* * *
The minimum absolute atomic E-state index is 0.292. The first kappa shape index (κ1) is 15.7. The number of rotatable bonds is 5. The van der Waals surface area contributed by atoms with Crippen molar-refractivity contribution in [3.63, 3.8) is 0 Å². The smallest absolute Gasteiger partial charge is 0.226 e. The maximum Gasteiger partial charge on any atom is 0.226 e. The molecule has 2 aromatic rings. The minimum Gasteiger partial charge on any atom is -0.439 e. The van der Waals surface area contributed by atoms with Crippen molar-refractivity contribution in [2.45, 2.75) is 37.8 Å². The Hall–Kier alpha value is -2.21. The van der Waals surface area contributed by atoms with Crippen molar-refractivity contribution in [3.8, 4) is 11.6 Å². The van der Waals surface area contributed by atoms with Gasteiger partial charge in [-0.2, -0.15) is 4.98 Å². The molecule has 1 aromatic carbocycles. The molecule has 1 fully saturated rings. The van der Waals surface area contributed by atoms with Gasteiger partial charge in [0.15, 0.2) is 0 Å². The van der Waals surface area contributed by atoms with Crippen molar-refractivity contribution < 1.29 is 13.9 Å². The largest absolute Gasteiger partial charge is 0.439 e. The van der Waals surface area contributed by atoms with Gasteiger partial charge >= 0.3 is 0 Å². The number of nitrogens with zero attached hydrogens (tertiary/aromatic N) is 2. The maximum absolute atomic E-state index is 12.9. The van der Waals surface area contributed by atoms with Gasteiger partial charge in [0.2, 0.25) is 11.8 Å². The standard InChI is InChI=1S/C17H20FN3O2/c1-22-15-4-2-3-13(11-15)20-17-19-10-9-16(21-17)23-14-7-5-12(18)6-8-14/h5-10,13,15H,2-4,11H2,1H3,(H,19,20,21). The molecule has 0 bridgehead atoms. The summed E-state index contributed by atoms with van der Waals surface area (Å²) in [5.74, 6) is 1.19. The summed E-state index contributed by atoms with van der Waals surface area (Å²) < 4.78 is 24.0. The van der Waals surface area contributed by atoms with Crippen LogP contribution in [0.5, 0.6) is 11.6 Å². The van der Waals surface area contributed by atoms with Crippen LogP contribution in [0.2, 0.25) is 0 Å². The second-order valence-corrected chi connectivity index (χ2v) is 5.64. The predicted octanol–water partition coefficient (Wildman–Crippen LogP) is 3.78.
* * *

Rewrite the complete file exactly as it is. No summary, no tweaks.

The minimum absolute atomic E-state index is 0.292. The first kappa shape index (κ1) is 15.7. The number of rotatable bonds is 5. The van der Waals surface area contributed by atoms with Crippen molar-refractivity contribution in [3.63, 3.8) is 0 Å². The smallest absolute Gasteiger partial charge is 0.226 e. The maximum Gasteiger partial charge on any atom is 0.226 e. The molecule has 2 aromatic rings. The minimum Gasteiger partial charge on any atom is -0.439 e. The van der Waals surface area contributed by atoms with Crippen molar-refractivity contribution in [2.45, 2.75) is 37.8 Å². The Hall–Kier alpha value is -2.21. The van der Waals surface area contributed by atoms with Crippen molar-refractivity contribution in [3.8, 4) is 11.6 Å². The van der Waals surface area contributed by atoms with Gasteiger partial charge in [-0.2, -0.15) is 4.98 Å². The molecule has 1 aromatic carbocycles. The molecule has 1 fully saturated rings. The van der Waals surface area contributed by atoms with Gasteiger partial charge in [0.15, 0.2) is 0 Å². The van der Waals surface area contributed by atoms with Crippen molar-refractivity contribution < 1.29 is 13.9 Å². The largest absolute Gasteiger partial charge is 0.439 e. The van der Waals surface area contributed by atoms with Gasteiger partial charge >= 0.3 is 0 Å². The number of nitrogens with zero attached hydrogens (tertiary/aromatic N) is 2. The maximum absolute atomic E-state index is 12.9. The van der Waals surface area contributed by atoms with Gasteiger partial charge in [0.2, 0.25) is 11.8 Å². The standard InChI is InChI=1S/C17H20FN3O2/c1-22-15-4-2-3-13(11-15)20-17-19-10-9-16(21-17)23-14-7-5-12(18)6-8-14/h5-10,13,15H,2-4,11H2,1H3,(H,19,20,21). The molecule has 0 bridgehead atoms. The summed E-state index contributed by atoms with van der Waals surface area (Å²) in [5.74, 6) is 1.19. The summed E-state index contributed by atoms with van der Waals surface area (Å²) < 4.78 is 24.0. The van der Waals surface area contributed by atoms with Crippen LogP contribution in [0.5, 0.6) is 11.6 Å². The van der Waals surface area contributed by atoms with Crippen LogP contribution in [0.2, 0.25) is 0 Å². The second-order valence-corrected chi connectivity index (χ2v) is 5.64. The predicted octanol–water partition coefficient (Wildman–Crippen LogP) is 3.78.